Filling My Dance Card


There has always been this weird thing about me, but I am feeling it so much more clearly in my golden years. It’s the dual part of me that is part loner, part socialite. It’s the oddest thing and at times creates great conflict within me.

Sometimes one of these personas claws to the front and that will be the cloak I may wear for a while. If it’s the loner woman, then I feel very at odds if I’m in large groups for some reason. No-one would really notice this, because I always had a pretty good way of hiding this fact. ┬áBut I would feel myself draw in on myself, sort of like a movie character fading out of scene. I was there, but not really.

When I’m feeling the opposite, then I literally can’t stand being by myself anymore. I start hunting for connections of all sorts: one on one or larger. My personality becomes bigger than life and when I’m in a group I seem to draw people to me. I once took a test of “How Charismatic Are You” and I scored off the charts. And a friend once told me I do this “Marilyn Monroe” thing where I just turned on the sex appeal-just like a switch. I believe that’s this part of my dual personality.

These two sides clash and so it becomes hard for others to know who they are dealing with at times. Most think I’m warm and friendly. It’s the side I try to put forward. But I really tend to see myself as very comfortable alone, and sometimes even preferring it. It may come from being raised an only child–and a latch-key kid at that! I spent many, many hours with nothing but my imagination for a companion.

As I get older, it get scarier to think about living alone the rest of my life. I have many friends all over the country. I make friends easily and keep them. Talking to strangers is something I’ve always done, maybe because I grew up in New York City where personal space is much closer than New England where I live now. It’s harder to make friends here I find. And definitely harder to find intimacy. Or maybe it’s me? Maybe my need to be alone so much is detected and can’t be incorporated into a relationship?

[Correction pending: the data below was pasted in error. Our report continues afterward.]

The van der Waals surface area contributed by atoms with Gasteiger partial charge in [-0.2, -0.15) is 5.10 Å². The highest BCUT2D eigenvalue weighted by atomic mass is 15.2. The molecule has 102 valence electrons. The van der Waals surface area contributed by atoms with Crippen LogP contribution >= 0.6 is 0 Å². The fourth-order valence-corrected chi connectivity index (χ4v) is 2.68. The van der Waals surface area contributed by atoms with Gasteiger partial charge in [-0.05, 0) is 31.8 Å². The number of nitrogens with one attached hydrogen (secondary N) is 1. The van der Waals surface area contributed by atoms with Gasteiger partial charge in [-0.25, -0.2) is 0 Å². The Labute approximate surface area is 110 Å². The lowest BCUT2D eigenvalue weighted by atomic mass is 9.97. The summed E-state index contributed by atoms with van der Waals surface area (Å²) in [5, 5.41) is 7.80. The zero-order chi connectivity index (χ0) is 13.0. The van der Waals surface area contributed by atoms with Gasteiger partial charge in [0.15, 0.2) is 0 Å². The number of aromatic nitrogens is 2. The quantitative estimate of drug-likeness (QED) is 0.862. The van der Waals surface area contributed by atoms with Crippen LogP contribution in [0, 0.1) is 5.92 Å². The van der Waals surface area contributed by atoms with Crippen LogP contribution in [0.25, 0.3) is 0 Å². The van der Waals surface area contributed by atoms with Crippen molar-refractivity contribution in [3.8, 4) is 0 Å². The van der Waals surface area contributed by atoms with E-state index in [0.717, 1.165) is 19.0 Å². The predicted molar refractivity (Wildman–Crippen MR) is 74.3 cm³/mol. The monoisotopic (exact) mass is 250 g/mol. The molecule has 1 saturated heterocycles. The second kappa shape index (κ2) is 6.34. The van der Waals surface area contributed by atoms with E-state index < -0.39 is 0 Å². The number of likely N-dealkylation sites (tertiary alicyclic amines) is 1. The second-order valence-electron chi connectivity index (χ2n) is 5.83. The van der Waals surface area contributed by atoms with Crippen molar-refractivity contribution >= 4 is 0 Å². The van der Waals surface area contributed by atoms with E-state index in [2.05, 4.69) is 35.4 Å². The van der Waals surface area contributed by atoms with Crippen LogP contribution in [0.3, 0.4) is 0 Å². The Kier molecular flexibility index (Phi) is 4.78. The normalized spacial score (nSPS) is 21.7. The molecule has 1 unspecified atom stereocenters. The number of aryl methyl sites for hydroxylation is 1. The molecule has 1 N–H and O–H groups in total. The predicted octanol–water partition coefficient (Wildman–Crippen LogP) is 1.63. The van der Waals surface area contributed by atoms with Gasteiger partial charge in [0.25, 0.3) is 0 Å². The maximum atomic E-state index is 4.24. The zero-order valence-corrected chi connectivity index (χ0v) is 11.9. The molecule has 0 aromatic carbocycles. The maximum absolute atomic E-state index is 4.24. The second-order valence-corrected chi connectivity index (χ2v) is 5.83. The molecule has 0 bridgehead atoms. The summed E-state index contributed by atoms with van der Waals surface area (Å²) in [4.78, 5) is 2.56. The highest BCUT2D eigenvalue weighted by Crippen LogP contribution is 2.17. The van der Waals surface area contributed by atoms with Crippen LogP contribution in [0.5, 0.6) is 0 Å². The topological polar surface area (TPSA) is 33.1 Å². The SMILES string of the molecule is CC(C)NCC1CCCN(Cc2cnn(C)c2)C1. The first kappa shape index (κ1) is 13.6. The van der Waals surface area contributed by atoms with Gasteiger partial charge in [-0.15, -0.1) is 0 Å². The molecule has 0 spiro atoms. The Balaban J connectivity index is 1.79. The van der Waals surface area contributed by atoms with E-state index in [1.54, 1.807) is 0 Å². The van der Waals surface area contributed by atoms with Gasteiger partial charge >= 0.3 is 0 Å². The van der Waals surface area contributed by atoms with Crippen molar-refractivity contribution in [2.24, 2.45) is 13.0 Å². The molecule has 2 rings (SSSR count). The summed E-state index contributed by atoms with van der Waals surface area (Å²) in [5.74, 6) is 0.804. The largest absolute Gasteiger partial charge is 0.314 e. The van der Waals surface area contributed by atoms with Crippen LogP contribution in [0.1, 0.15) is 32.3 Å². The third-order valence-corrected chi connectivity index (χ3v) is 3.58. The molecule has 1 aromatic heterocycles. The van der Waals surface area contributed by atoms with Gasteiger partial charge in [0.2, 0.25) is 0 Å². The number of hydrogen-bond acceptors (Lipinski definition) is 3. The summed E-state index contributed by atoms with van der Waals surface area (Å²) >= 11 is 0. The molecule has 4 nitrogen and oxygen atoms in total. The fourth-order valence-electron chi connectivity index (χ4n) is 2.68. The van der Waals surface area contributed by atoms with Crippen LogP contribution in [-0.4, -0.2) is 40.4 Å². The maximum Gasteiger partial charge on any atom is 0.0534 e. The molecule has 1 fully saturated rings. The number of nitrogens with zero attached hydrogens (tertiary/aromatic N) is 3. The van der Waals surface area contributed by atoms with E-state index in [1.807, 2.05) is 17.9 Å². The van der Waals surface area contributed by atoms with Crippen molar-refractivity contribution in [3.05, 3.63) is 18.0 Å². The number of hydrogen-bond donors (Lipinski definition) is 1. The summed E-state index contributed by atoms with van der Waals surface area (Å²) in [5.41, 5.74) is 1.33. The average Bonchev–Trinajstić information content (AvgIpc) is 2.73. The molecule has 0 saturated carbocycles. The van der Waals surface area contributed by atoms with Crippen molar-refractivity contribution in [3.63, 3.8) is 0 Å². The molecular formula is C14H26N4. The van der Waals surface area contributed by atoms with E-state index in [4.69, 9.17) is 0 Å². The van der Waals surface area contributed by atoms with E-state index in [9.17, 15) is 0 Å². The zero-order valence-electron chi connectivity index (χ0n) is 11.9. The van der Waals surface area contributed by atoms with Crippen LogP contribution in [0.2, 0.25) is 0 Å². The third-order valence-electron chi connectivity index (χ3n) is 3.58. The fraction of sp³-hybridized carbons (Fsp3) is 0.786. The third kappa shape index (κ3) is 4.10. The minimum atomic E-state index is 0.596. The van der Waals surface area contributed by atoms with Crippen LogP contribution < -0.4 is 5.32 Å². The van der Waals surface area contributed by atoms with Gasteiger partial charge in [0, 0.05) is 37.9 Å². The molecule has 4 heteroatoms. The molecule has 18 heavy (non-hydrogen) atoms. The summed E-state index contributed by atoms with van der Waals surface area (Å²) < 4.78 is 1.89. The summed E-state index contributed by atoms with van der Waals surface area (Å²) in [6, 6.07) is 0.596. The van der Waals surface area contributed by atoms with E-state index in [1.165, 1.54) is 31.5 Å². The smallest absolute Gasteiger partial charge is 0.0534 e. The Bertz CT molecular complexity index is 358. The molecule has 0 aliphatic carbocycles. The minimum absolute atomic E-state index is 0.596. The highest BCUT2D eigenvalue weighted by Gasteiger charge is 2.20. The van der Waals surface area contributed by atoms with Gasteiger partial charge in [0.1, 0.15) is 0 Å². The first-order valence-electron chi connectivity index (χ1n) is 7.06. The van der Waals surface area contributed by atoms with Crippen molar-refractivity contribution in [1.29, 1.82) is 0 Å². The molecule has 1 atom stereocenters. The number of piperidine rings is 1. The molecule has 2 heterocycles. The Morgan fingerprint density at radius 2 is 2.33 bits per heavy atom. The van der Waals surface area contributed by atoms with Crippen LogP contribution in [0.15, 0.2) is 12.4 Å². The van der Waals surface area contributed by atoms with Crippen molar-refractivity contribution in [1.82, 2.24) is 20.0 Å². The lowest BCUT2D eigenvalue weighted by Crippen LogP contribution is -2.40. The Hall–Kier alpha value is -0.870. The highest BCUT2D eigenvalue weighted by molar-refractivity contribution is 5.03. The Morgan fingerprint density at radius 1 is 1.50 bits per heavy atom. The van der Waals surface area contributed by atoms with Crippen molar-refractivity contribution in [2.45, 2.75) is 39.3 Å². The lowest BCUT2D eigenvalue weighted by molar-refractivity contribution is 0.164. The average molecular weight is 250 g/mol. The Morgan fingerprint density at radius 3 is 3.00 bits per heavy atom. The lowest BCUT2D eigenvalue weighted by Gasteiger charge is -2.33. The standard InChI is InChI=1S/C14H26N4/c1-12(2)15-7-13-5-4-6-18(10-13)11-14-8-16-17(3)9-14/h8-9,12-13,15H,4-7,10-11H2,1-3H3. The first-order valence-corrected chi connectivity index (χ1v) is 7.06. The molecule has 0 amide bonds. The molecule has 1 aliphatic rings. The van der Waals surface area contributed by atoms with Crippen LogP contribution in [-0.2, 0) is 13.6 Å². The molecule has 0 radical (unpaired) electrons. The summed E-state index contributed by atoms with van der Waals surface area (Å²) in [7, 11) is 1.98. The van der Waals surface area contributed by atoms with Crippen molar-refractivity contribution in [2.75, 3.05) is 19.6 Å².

I would think by middle age most people would need lots of personal time and space? This doesn’t seem like a lot to ask. I’ve learned how to balance my social desires and my “I vant to be alone” moments much better than years past. It used to be that I might shut down or close people out because these times crept up on me. ┬áBut now I realize that my need for internal quiet is simply a necessity for me and I can identify them maturely.

In analyzing myself (which I do ad nauseam), I could link the fact that I was abandoned by my birth mother quite young to the fact that I learned to be a loner at an early age. It was a survival technique I suppose. And yet I also had to learn to be social in order to survive within the environment where I was left so people would care for me. So this constant internal juxtaposition has always been at play.

I’m currently in a place, as summer reaches its apex and we plummet towards fall then winter, where I don’t want to be lonely during the cold days. So I’ve decided to take matters into my own hands and find a community and make some new friends…hopefully. I’m going back to the Unitarian Universalist Church in a nearby town to see if I can stir up anything. I used to go there years ago, and was a member of a UU church when I lived in Upstate NY. They are welcoming, liberal and socially active. And that’s the other thing: I want to be more socially active. Time to walk my talk more.

So, no more sitting around weekends feeling sorry for my lonely self. Time to take this charismatic personality and step out into the big world (or small town) and say “here I am!” Hopefully the other self won’t come creeping around and try to steal the show while I’m filling my dance card.

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